Our safari to Tarangire, having been a total success and having survived the wrath of the tsetse flies, was now a memory as we began our last days at FAME. I had planned to have the last three days of our clinic be more follow up than anything else, but apparently that hadn’t been communicated entirely to the rest of my FAME neurology team as I discovered that all of the days had been included on the flier posted around town. So whether it was the fact that it had been raining some earlier in our stay or just that everyone here seems to procrastinate as much as we do at home, we found ourselves completely inundated with neurology patients first thing Monday morning upon our arrival following morning report.
Angel began registering our patients as fast as she possibly could, but they just kept accumulating and we finally had to set a cut off otherwise we wouldn’t possibly finish before dark. Thankfully, we were all very rested from the night before, having gone to bed early after our safari and visit to the Maasai Market. There were also several patients who I knew would be coming today that included patients from Arusha that Pastor Chuma had called me about and who I had really wanted to be present for during their evaluations, but given the circumstances, there was no way I could possibly have done that while also managing to keep the patient flow moving.
One positive side to the morning, and something that surely made Susan’s day given her interest and future plans, was the fact that Ståle had come today with all of his children. Ståle is a Norwegian who has a non-profit organization in Mto wa Mbu that cares for many children and helps families of others in need of medical assistance. I had first met him back in 2013 or 2014 when I had diagnosed a young Maasai boy with muscular dystrophy and had written about having to tell his mother that he wouldn’t grow up to be a Maasai warrior. He had returned for care for several years, but was lost to follow up and Ståle wasn’t quite sure where the family had gone.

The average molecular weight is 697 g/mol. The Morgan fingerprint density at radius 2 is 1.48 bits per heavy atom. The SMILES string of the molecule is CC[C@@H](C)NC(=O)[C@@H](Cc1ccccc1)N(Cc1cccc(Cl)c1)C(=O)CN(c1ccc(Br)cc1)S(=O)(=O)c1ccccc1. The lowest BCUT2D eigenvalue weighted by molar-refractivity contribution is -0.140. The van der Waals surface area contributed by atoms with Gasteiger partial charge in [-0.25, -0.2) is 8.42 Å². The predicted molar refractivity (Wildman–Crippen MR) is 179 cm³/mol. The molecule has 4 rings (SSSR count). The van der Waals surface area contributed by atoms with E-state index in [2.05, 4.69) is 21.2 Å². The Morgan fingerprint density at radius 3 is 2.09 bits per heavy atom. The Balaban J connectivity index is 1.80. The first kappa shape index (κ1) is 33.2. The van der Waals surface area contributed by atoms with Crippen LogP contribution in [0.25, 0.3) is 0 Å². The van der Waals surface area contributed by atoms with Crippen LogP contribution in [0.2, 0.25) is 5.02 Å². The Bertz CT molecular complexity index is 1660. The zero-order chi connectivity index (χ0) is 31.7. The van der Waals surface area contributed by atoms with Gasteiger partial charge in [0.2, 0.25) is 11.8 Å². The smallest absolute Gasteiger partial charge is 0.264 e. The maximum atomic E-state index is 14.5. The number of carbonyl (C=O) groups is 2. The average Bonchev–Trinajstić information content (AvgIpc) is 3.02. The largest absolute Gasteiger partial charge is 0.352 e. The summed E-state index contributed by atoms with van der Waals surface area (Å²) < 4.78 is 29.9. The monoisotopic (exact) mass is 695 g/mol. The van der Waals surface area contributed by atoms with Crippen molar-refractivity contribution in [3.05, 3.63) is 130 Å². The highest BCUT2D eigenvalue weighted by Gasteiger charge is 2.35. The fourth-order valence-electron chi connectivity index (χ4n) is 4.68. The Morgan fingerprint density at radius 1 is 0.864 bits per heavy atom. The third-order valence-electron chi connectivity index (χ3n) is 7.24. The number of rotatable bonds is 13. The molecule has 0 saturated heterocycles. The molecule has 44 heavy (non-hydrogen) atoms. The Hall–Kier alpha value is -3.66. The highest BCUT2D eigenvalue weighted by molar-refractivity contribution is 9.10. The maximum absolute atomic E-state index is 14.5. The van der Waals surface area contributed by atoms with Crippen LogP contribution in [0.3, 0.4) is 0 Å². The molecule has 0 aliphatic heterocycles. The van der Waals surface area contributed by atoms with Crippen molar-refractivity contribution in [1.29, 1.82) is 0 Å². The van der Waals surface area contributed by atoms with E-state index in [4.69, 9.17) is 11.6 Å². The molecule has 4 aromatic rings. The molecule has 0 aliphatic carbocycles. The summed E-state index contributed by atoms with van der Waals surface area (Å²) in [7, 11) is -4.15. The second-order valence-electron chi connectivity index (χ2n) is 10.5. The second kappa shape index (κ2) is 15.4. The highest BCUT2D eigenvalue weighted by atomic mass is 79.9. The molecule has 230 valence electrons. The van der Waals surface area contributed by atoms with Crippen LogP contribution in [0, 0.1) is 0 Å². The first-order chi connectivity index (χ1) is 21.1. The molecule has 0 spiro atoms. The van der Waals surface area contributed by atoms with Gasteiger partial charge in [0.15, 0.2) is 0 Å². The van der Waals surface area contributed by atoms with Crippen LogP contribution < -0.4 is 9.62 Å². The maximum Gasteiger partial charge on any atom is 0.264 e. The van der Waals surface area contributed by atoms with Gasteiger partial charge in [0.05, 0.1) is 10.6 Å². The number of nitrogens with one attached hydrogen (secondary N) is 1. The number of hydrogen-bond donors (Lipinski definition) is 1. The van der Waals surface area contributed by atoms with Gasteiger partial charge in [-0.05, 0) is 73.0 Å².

Since then, he has continued to bring us patients and these are either children living in his orphanage or those whose families he is assisting with obtaining medical care. Most of them have neurological disorders with the bulk of them being neuromuscular, it seems. We’ve continued to follow these boys who we’ve mostly diagnosed with Duchenne’s muscular dystrophy, a fatal diagnosis with most patients succumbing in their late teens of cardiac or respiratory complications. For Susan, though, the day conveyed a very wide range of emotions. True, it is always fascinating to see patients with disorders that interest you and which you will continue to see for the rest of your career, but there is also the sad reality that these young boys will die well before adulthood and, quite often, with significant struggles.
Two of the boys are brothers whom we have now seen for some time and have watched as they have deteriorated. The older brother was admitted to the hospital when we were last here in October due to respiratory issues, but on today’s visit, he actually looked wonderful, having completely recovered from that episode and appearing no worse from the standpoint of his muscular dystrophy, though knowing fully well that it will continue to progress. Worse yet, his younger brother, with the same disorder, but who is still somehow ambulating despite the laws of physics, has to watch his older brother continue to progress from the very same disease that will eventually rob him of his youth and, finally, of his life. Despite this, they both seem have remarkably positive outlooks making our job a bit easier.